We are finally off. After what seems like an interminable period, our spring planting campaign is under way.
Normally we have potatoes and onions to plant and relatively small areas of spring barley and beans to drill. However, this spring there is a whole different perspective on the workload with a greatly increased amount of drilling to do.
On the whole, the crops we established last autumn and over the winter have fared surprisingly well. It would be true to say that there are poor patches in some places, but overall, yield potential is at acceptable levels.
I have one or two whole fields which I will rip out and start again, but it is a very small percentage. Land which remained untouched after harvest is ploughing up relatively well.
Where we chitted stubbles or carried out any other cultivations post-harvest the profile is much wetter, meaning it will be longer before we can get on it.
Who could have guessed at the time that our normal practice was the wrong thing to do.
Our immediate challenge is get around the oilseed rape, winter wheat and winter barley with some nitrogen as most crops look hungry.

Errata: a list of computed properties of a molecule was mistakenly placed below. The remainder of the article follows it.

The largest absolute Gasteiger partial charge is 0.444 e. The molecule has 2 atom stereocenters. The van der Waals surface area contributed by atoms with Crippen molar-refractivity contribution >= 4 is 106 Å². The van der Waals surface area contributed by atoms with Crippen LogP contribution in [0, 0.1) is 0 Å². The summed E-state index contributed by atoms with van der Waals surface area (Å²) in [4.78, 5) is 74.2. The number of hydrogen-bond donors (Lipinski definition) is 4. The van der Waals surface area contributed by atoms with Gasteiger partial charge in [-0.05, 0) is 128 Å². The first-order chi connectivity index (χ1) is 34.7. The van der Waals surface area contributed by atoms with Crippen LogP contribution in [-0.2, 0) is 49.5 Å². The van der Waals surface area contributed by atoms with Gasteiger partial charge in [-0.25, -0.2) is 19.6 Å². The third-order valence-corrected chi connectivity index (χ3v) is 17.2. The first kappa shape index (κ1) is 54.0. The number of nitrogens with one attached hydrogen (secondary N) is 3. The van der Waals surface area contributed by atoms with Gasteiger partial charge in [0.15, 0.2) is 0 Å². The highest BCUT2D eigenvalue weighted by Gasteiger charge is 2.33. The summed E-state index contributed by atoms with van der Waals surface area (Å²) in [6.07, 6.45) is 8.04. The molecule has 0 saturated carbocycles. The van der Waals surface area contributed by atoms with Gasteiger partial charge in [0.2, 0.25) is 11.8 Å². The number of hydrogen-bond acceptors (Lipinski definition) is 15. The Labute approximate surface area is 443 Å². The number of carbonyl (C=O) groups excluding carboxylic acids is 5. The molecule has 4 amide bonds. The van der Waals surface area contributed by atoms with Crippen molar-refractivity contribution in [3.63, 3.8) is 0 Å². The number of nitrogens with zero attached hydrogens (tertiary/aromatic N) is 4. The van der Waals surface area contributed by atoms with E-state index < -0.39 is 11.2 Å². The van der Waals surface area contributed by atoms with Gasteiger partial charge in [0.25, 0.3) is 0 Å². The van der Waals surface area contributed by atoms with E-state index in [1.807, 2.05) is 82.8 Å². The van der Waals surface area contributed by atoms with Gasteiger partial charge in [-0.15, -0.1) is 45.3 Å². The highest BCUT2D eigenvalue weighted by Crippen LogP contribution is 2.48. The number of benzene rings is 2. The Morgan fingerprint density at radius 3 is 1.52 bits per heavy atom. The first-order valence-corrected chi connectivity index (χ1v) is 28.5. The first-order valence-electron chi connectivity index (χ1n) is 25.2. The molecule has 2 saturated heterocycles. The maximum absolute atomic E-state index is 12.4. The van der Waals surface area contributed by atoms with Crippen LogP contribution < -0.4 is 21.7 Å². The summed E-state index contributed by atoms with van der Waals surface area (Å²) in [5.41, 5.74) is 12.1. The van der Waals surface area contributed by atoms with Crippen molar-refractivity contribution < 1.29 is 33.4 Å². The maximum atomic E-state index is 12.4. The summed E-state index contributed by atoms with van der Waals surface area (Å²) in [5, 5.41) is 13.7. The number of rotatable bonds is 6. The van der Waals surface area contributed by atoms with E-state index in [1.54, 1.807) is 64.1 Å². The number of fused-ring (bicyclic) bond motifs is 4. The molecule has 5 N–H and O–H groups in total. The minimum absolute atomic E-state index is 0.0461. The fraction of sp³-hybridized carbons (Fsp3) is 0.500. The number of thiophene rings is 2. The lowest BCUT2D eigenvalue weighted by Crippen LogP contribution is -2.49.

In a normal season I would have started the first application at least two to three weeks earlier than this one, but we needed to be sensible with ground and weather conditions.
Daffodil flower picking has proved to be a major challenge this season with a number of market challenges, mostly the weather, but also the Covid-19 situation.
We are a little way from knowing the final position, but my feeling is that it will not be where I would have liked it to be.
It was not my intention to write much about the corona virus pandemic, partly because the situation is changing so rapidly and it is impossible to know where things will be by the time this goes to print.
However, it is such an unprecedented event that I feel it is inappropriate to ignore it completely.
All we can do is try to do the right thing, whatever that is, on a day-to-day basis. It does bring home the fact that people and community are the most crucial things.
Jeremy Oatey manages 1,200ha of arable land near Plymouth in Cornwall and is 2013 Farmers Weekly Arable Farmer of the Year. Cropping includes wheat, barley, OSR, oats, beans, potatoes, onions, swedes and daffodils.